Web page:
Package travel organisers and traders will be over-burdened by rules which have not been properly assessed and do not apply to all traders offering travel services on the market today, such as traders offering click-through packages.
The European Council will adopt a general approach on the revision of the Package Travel Directive during the Competitiveness Council held today. ECTAA, the European Travel Agents’ and Tour Operators’ Association, has been advocating for a balanced revision of the Package Travel Directive and deplores that the rushed adoption by the Council will be harmful to the entire travel industry, and especially to travel agents and tour operators.
ECTAA recognises the tremendous amount of work done under the Italian Presidency on the revision of the Package Travel Directive. However, ECTAA deplores the fact that the Council has decided to put the adoption of a general approach on the agenda of tomorrow’s Competitiveness Council meeting, without assessing the impact of numerous decisions taken during the last few weeks.
ECTAA strongly regrets that the Presidency proposes a “a la carte” approach regarding the scope, allowing Member States to decide whether to include or not certain travel services, thus failing at achieving the two main goals of this revision: a functioning single market and a level playing field.
Package travel organisers and traders will be over-burdened by rules which have not been properly assessed and do not apply to all traders offering travel services on the market today, such as traders offering click-through packages. Moreover, the situation will be worsened by imposing a 14 days right of withdrawal on organisers, whereas there is no equivalent right for travel services when they are not combined.
ECTAA would have favoured the adoption of a more balanced text, carefully assessed, ensuring the competitiveness of the entire European travel industry.
Said ECTAA President, Lars Thykier: “The efforts of the Italian Presidency to find solutions in this complex dossier is to be welcomed. It is very worrisome to see that all this work has been rushed for the sake of achieving a first reading, rather than achieving the objectives set out in the Commission proposal. There is a serious risk that the text will not, in any shape or form, contribute to the competitiveness of the travel industry, nor favour a level playing field within the Single Market and that the lack of harmonisation will increase market fragmentation”.
“A rushed agreement on Package Travel will severely harm the hotel industry”, says HOTREC to the Competitiveness Council
As the Competitiveness Council discuss today a Presidency compromise on the new Package Travel Directive, HOTREC, the European association representing the European hospitality industry, calls on the Council to postpone any agreement until workable solutions are found to avoid the damaging effect the current compromise would have on the hospitality industry.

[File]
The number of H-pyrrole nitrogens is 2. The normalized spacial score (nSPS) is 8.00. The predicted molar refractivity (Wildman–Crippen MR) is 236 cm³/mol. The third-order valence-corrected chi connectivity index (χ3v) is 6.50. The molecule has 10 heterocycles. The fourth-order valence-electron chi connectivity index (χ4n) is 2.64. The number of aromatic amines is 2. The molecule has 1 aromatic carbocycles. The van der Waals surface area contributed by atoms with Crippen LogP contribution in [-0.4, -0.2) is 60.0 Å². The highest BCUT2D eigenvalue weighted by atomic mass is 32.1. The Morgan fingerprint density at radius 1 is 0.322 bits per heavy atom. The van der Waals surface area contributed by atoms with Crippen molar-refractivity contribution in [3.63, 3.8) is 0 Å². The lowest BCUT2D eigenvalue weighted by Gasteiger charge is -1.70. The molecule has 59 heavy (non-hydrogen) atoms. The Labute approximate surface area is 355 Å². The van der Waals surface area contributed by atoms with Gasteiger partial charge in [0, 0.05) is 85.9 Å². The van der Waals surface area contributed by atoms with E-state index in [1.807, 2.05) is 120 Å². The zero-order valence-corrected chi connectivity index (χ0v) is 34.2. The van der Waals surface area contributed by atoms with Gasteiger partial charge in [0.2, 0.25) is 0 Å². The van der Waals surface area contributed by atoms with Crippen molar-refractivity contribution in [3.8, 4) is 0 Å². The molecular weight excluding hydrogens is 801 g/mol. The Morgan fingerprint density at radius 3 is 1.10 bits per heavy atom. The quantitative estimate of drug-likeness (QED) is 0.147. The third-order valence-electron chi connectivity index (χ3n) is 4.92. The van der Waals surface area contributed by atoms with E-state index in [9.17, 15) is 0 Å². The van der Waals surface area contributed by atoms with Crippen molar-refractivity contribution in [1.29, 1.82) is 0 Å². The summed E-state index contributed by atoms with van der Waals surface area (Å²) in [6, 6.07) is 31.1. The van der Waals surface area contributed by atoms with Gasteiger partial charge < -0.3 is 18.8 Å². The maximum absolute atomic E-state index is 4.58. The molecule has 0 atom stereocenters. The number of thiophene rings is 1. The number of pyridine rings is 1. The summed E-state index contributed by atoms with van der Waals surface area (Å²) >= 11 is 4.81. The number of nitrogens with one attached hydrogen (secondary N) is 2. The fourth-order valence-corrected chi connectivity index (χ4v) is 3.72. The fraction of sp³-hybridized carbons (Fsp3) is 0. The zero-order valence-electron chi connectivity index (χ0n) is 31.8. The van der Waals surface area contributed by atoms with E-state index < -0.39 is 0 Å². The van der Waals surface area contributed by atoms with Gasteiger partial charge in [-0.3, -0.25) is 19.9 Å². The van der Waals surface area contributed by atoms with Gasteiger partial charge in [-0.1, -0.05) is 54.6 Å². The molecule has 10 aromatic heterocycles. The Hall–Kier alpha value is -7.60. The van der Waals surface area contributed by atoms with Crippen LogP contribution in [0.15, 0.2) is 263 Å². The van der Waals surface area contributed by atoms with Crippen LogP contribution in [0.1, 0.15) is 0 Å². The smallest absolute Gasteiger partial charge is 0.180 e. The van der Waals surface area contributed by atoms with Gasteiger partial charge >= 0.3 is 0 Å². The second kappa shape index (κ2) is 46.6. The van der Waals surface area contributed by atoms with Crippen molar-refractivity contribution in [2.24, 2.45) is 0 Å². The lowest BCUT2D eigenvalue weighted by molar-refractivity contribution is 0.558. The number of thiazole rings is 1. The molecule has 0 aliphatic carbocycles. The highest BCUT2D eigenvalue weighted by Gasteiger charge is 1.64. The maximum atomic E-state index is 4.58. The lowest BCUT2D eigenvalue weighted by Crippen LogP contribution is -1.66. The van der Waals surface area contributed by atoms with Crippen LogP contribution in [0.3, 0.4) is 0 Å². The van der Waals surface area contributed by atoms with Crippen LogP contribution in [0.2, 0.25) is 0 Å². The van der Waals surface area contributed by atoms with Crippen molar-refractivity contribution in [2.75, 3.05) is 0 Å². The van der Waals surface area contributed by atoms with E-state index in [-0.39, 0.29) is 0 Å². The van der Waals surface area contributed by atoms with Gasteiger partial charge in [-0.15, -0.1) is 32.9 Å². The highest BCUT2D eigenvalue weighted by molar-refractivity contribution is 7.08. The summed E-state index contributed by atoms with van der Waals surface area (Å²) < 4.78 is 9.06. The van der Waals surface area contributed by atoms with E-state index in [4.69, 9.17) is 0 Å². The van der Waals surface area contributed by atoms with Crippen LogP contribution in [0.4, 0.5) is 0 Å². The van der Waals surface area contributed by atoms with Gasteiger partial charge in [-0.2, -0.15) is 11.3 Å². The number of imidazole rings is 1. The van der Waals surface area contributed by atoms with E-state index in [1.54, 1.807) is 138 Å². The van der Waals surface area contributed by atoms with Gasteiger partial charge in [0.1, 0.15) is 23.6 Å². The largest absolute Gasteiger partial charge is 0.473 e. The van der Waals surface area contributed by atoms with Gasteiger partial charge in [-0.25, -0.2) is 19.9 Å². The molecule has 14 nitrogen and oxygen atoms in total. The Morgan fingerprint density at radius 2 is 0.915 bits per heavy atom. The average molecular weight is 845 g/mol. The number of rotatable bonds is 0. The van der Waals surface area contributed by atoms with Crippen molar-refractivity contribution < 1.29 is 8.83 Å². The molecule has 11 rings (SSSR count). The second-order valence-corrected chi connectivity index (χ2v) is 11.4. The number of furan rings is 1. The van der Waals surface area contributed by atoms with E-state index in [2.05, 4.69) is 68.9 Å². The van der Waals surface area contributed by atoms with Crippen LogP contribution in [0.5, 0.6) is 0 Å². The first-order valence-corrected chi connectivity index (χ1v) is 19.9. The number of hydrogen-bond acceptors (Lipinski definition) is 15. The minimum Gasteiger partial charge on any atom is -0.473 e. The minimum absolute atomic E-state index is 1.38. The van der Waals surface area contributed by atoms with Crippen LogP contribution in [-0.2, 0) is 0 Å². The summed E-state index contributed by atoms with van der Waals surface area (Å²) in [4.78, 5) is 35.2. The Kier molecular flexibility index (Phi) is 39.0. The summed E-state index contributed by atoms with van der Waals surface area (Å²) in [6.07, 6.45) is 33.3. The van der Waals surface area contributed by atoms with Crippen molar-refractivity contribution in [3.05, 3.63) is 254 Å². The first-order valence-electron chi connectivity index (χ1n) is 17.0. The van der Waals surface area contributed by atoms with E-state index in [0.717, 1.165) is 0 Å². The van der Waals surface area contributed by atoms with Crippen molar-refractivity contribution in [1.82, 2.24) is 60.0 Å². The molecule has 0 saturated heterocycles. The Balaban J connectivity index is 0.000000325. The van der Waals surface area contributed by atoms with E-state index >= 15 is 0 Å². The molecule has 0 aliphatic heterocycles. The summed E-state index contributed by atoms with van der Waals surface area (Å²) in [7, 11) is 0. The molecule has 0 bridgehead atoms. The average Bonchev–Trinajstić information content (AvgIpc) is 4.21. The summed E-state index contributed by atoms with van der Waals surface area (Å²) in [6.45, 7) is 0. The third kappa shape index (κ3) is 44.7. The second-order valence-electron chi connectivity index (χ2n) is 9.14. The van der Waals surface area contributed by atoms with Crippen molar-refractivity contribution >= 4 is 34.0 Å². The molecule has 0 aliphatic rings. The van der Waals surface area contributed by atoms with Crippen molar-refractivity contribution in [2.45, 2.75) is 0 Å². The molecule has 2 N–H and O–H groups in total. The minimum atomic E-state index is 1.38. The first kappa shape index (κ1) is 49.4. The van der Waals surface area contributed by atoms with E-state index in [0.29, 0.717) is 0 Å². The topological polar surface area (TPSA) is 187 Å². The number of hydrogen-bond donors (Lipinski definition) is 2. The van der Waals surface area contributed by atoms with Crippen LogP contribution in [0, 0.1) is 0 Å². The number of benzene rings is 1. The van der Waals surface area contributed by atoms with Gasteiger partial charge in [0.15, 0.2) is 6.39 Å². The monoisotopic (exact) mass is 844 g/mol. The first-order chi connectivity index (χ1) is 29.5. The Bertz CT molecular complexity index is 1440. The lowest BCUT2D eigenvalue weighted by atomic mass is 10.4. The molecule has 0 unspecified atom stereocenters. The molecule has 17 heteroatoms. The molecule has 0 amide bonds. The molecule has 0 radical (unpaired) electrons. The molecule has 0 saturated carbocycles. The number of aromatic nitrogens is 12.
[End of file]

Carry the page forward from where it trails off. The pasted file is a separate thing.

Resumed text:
While recognising the efforts made by the Italian Presidency, the European hospitality industry considers that the current compromise text to be discussed by the Competitiveness Council will harm hotel business across Europe, as it fails to address some of the long-standing issues the hotel industry has with the Commission proposal.
“This text suffers several drawbacks and is simply not workable as such. Given the negative impact the current text would have on hotel businesses, the Council should not rush into an agreement for the sole reason of completing the first reading before the end of the year. Both the industry and consumers deserve better” commented Christian de Barrin, CEO of HOTREC.
Indeed, the compromise proposed by the Italian Presidency would transform into packages many hotel services currently not considered as such by the existing Directive. This would result in strong additional costs that many hotels across Europe cannot sustain, while it is one of the few industry that keep creating thousands of jobs in spite of the economic context.
Moreover, it would indirectly and un-intentionally prohibit many promotional offers for early and late stand-alone hotel bookings, as the text ignores that many of these promotional offers are available on websites such as Expedia and similars, where they can be combined by consumers in packages.
HOTREC therefore calls on the Competitiveness Council to refrain from agreeing on a general approach on the Package Travel Directive, in order to have the time to find workable solutions for the European hospitality industry.
Vicky is the co-founder of TravelDailyNews Media Network where she is the Editor-in Chief. She is also responsible for the daily operation and the financial policy. She holds a Bachelor's degree in Tourism Business Administration from the Technical University of Athens and a Master in Business Administration (MBA) from the University of Wales.
She has many years of both academic and industrial experience within the travel industry. She has written/edited numerous articles in various tourism magazines.